One of the great features of online accounting software is the extra speed and efficiency that automated invoicing and payments sent via email brings to your business. Often being able to provide this same efficient emailing service to all users means that by default all users send emails through a shared sender address.
Although a generally stable and consistent means of sending correspondence, this can be effected in two ways. Email correspondence will always come from a generic email address but, so your customers can reply to your correspondence the software provider will record these messages as being sent on behalf of your email address, which is included in the reply-to of the emails header.
Some recipient servers can see the different email addresses as a concern and thus either organise the email as spam/junk, or just outright refuses its delivery.
Although the use of this default email address by itself is not an issue, it does mean how this email address is perceived by recipient servers/mailboxes is dependent on the emailing practices of all users. If a small portion of users send emails that are considered as spam, or junk, this can affect the majority. This may not be intentional as a lot of legitimate correspondence can be considered spam, or junk, for rather innocent reasons.
Below are different measures you can take to better ensure the validity, and receipt of the correspondence that you send through your accounting software.
- Send using your email server
This is by far the quickest, and most efficient way of ensuring your emails are received as legitimately sent by you, and is achieved through the use of SMTP.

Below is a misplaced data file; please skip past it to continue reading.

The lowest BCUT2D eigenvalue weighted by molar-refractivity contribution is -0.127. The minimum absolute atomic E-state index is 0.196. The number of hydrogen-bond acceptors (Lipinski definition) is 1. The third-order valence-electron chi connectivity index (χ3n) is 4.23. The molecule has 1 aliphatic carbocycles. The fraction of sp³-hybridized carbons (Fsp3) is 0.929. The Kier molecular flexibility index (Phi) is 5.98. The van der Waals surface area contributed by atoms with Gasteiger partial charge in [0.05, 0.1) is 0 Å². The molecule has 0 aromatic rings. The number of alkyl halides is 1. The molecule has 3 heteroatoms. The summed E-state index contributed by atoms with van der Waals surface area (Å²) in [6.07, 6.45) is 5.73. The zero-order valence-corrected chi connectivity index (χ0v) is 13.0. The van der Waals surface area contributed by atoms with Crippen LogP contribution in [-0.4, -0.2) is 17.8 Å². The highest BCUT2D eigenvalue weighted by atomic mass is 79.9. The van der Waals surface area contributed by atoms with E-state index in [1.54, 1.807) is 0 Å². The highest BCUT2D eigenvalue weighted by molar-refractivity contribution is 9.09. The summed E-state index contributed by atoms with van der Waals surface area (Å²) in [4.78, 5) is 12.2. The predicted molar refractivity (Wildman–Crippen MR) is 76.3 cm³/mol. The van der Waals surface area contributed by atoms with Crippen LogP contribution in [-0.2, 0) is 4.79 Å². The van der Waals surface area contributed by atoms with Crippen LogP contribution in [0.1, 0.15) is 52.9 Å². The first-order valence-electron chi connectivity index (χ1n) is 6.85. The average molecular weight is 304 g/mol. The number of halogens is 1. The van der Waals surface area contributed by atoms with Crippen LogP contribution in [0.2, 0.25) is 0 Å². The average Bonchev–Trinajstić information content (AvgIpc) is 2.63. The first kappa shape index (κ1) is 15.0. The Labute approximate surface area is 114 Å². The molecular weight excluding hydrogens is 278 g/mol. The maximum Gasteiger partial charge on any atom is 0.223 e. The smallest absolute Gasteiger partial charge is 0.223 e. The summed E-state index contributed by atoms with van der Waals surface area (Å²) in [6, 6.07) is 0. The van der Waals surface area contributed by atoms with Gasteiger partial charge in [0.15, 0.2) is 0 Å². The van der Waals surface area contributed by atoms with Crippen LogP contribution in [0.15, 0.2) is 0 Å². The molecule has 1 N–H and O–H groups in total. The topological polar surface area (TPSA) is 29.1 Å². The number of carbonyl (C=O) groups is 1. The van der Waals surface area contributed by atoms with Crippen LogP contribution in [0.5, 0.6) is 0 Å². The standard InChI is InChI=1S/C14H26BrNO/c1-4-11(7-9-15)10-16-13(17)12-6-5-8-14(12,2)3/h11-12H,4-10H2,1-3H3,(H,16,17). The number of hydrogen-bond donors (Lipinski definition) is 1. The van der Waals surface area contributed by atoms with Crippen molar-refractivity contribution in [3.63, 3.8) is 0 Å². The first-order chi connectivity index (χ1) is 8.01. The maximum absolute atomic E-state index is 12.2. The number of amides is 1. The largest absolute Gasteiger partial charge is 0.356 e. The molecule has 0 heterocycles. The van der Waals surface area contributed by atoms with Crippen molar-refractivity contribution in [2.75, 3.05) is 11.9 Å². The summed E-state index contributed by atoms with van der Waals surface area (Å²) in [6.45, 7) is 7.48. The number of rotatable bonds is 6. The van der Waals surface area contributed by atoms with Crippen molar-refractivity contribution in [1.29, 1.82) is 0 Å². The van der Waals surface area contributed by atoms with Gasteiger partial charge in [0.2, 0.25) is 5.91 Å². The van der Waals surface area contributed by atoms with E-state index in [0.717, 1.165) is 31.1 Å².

SMTP (Simple Main Transfer Protocol) refers to the protocol most servers use to handle outgoing email. This standard of email transmission allows for external applications and services (such as the mail clients of Microsoft ‘Outlook’, Apple ‘Mail’ etc) to make requests to a server to send the emails to the target recipient.
Learn more on SMTP Configuration here.
- Verify your software as legitimately emailing on your behalf
Every time an email is sent from your accounting software your registered email address is included as the reply-to value of the emails header information. When the recipient servers receive this email, they may make a check against your actual server to validate if your software is allowed to send emails on your behalf. If this check returns negative this will likely have the recipient email flagged as spam, or simply rejected outright.
For further information on setting up SPF records check out this article.
- Improve the spam scores of your emails
You can check the Spam score of your correspondence through many online tools, such as the Postmark Spam Check. This may serve you well for any of your automated correspondence in your accounting software such as your email templates, automatic credit control settings or even your everyday business email.
- Practice good housekeeping
It is not only the source of emails that can have recipients consider your emails spam/junk, but also the content. The following are common key factors that can influence how your emails are perceived my spam filters:
- An empty subject field, or an empty email body
- Spelling errors in the subject field, or email body
- Mistyping the mailbox/username of the recipient address (ie firstname.lastname@example.org)
- Including hyperlinks to IP Addresses (ie. http://220.127.116.11)
- Composing an email entirely of images, and hyperlinks
You can also remove any contributions you may be making to the negative perception of your domain/sending address by ensuring the emails you are sending to are correct and up-to-date, as sending to closed, or non-existing accounts can also cause issues. Although it can be difficult to check if an email address exists, it may be worthwhile sending out quarterly, or annual confirmations of your customers and suppliers contact information.
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